STATE HOUSE – The House of Representatives today unanimously
approved legislation sponsored by Rep. Edith H. Ajello banning “conversion
therapy” on children by licensed health care or human services professionals.
The legislation (2017-H 5277A)
takes aim at the discredited practice of trying to use various forms of therapy
or treatment to change an individual’s sexual orientation or gender identity or
eliminate or reduce a person’s attraction or feelings toward individuals of the
“Conversion therapy is worse than ineffective; it can be
extremely harmful, especially in children. Sexual orientation, as well as
gender identity, is widely recognized by science and medicine as simply innate
to a person. It is no more a disease or a condition that needs to be changed
than is race or eye color. Putting someone, especially a young person, through
conversion therapy can lead them to a host of serious problems including
depression, substance abuse, isolation and suicide,” said Representative Ajello
(D-Dist. 1, Providence.)
“Conversion therapy is not a legitimate, scientific,
medically recognized therapy, and one should represent it as such. It should
not be offered at all, and particularly not by anyone who is a licensed health
care provider, to children. Any provider who purports to offer such a bogus and
harmful service to children should be subject to license suspension or
revocation, for the protection of the public,” continued Representative Ajello.
The bill prohibits licensed health care professionals from
advertising or engaging conversion therapy efforts with minors under age 18,
and establishes that doing so shall be considered unprofessional conduct,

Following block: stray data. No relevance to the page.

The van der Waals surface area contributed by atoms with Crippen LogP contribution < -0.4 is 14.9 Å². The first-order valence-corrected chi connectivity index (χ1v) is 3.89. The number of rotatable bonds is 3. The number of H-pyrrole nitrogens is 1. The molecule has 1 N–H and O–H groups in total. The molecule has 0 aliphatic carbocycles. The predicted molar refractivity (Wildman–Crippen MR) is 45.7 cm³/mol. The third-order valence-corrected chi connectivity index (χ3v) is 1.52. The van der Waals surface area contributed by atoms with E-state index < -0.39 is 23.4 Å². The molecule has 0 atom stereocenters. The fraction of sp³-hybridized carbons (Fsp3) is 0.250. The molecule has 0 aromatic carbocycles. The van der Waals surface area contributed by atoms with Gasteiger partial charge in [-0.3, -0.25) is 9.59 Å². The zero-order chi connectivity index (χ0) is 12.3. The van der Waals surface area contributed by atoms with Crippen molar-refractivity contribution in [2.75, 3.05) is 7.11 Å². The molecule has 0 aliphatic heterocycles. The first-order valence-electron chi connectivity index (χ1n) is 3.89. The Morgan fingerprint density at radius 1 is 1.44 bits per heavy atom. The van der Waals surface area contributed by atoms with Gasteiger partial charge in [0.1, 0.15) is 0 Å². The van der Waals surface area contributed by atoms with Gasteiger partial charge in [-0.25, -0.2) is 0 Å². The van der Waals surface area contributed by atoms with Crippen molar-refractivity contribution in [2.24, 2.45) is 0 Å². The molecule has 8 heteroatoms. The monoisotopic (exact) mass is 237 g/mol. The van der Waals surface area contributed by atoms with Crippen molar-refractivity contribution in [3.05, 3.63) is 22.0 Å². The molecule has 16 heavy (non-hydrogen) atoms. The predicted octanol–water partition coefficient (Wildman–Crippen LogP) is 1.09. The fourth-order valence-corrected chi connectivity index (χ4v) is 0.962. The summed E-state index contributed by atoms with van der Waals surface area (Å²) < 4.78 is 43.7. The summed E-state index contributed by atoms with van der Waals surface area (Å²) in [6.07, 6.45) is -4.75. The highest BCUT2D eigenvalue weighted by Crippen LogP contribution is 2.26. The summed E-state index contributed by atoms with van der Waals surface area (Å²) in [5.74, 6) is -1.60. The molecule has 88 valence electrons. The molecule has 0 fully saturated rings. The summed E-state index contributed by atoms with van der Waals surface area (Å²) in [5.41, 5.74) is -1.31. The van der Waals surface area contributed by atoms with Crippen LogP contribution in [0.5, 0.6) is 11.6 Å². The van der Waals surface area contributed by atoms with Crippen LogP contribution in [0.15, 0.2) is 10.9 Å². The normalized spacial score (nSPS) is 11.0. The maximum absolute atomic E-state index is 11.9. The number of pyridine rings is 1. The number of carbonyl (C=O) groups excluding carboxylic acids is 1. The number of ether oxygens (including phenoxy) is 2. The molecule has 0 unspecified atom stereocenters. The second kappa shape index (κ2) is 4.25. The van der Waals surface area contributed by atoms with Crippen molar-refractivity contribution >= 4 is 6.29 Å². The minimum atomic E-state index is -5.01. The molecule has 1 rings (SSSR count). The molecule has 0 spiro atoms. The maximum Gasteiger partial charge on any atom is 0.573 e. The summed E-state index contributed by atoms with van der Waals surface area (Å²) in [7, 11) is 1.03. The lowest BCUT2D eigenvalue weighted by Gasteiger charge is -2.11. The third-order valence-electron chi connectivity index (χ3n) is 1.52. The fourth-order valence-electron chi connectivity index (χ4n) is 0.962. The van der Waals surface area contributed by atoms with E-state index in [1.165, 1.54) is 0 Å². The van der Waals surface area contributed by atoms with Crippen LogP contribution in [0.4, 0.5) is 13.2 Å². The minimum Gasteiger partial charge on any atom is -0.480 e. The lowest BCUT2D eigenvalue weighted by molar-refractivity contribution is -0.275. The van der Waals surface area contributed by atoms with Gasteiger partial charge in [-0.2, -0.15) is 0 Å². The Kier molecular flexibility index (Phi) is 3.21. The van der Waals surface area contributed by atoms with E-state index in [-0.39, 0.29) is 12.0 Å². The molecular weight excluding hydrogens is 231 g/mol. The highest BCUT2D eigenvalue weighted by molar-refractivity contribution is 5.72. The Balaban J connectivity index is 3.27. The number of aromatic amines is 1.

subject to license suspension or revocation. It applies to medical
professionals, psychologists, psychiatrists, social workers, nurses, mental
health professionals and human services professionals.
Numerous national and international medical associations,
including the American Psychological Association, the American Psychiatric
Association, the American Medical Association Council on Scientific Affairs,
the American Psychoanalytic Association, the American Academy of Child and
Adolescent Psychiatry, the American Academy of Pediatrics and the American
Association of Sexuality Educators, Counselors, and Therapists, have issued
statements against or otherwise taken action against conversion therapy.
At the committee hearing on the bill earlier this spring,
testimony was overwhelmingly in favor of the bill. Nearly 90 people testified,
many telling compelling, deeply personal stories of their experiences. Only one
person testified against the bill.
Currently, conversion therapy for minors is banned in New
Jersey, California, Oregon, Illinois, New York, Vermont and New Mexico.
The legislation is cosponsored by Rep. Joseph M. McNamara
(D-Dist. 19, Warwick, Cranston), Rep. Susan R. Donovan (D-Dist. 69, Bristol,
Portsmouth), Rep. Aaron Regunberg (D-Dist. 4, Providence) and Rep. Moira J.
Walsh (D-Dist. 3, Providence). It will now go the Senate, where Sen. Donna M.
Nesselbush (D-Dist. 15, Pawtucket, North Providence) is sponsoring similar
legislation (2017-S 0267).